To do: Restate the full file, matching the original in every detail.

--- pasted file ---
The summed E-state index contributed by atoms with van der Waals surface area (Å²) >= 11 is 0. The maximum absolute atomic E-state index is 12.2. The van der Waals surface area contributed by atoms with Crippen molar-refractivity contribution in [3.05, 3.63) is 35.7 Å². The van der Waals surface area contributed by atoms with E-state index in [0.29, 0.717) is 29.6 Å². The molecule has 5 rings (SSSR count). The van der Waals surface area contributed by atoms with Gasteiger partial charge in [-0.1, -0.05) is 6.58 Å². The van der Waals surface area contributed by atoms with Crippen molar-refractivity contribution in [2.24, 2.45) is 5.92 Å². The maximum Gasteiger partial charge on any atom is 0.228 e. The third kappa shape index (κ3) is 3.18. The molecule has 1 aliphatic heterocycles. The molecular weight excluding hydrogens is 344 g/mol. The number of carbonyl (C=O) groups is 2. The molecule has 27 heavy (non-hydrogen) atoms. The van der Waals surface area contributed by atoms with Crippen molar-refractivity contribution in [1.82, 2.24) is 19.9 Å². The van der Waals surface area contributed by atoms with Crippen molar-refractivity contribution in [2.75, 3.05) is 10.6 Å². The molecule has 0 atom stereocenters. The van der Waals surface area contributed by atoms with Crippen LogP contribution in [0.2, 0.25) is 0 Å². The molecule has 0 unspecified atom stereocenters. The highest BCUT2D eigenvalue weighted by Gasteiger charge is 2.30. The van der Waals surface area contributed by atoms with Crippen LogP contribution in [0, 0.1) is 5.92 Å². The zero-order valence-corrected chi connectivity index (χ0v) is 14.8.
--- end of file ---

The summed E-state index contributed by atoms with van der Waals surface area (Å²) >= 11 is 0. The maximum absolute atomic E-state index is 12.2. The van der Waals surface area contributed by atoms with Crippen molar-refractivity contribution in [3.05, 3.63) is 35.7 Å². The van der Waals surface area contributed by atoms with E-state index in [0.29, 0.717) is 29.6 Å². The molecule has 5 rings (SSSR count). The van der Waals surface area contributed by atoms with Gasteiger partial charge in [-0.1, -0.05) is 6.58 Å². The van der Waals surface area contributed by atoms with Crippen molar-refractivity contribution in [2.24, 2.45) is 5.92 Å². The maximum Gasteiger partial charge on any atom is 0.228 e. The third kappa shape index (κ3) is 3.18. The molecule has 1 aliphatic heterocycles. The molecular weight excluding hydrogens is 344 g/mol. The number of carbonyl (C=O) groups is 2. The molecule has 27 heavy (non-hydrogen) atoms. The van der Waals surface area contributed by atoms with Crippen molar-refractivity contribution in [1.82, 2.24) is 19.9 Å². The van der Waals surface area contributed by atoms with Crippen molar-refractivity contribution in [2.75, 3.05) is 10.6 Å². The molecule has 0 atom stereocenters. The van der Waals surface area contributed by atoms with Crippen LogP contribution in [0.2, 0.25) is 0 Å². The molecule has 0 unspecified atom stereocenters. The highest BCUT2D eigenvalue weighted by Gasteiger charge is 2.30. The van der Waals surface area contributed by atoms with Crippen LogP contribution in [0, 0.1) is 5.92 Å². The zero-order valence-corrected chi connectivity index (χ0v) is 14.8.